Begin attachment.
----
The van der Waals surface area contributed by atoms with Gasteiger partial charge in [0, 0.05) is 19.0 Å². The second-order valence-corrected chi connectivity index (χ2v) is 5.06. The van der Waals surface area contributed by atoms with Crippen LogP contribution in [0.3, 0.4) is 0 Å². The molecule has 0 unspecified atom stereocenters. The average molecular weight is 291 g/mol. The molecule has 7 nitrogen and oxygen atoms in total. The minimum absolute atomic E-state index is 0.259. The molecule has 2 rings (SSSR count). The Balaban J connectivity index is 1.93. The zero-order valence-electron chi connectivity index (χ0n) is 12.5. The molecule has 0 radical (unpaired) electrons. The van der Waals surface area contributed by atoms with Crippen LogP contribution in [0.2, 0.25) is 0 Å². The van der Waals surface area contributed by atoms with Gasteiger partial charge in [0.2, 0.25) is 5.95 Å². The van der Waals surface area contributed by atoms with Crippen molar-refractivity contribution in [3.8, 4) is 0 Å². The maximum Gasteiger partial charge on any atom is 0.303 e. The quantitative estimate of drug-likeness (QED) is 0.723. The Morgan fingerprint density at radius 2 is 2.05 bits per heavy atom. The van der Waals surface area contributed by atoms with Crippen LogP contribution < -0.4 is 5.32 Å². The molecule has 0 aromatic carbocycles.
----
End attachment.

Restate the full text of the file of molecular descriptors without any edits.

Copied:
The van der Waals surface area contributed by atoms with Gasteiger partial charge in [0, 0.05) is 19.0 Å². The second-order valence-corrected chi connectivity index (χ2v) is 5.06. The van der Waals surface area contributed by atoms with Crippen LogP contribution in [0.3, 0.4) is 0 Å². The molecule has 0 unspecified atom stereocenters. The average molecular weight is 291 g/mol. The molecule has 7 nitrogen and oxygen atoms in total. The minimum absolute atomic E-state index is 0.259. The molecule has 2 rings (SSSR count). The Balaban J connectivity index is 1.93. The zero-order valence-electron chi connectivity index (χ0n) is 12.5. The molecule has 0 radical (unpaired) electrons. The van der Waals surface area contributed by atoms with Crippen LogP contribution in [0.2, 0.25) is 0 Å². The van der Waals surface area contributed by atoms with Gasteiger partial charge in [0.2, 0.25) is 5.95 Å². The van der Waals surface area contributed by atoms with Crippen molar-refractivity contribution in [3.8, 4) is 0 Å². The maximum Gasteiger partial charge on any atom is 0.303 e. The quantitative estimate of drug-likeness (QED) is 0.723. The Morgan fingerprint density at radius 2 is 2.05 bits per heavy atom. The van der Waals surface area contributed by atoms with Crippen LogP contribution < -0.4 is 5.32 Å². The molecule has 0 aromatic carbocycles.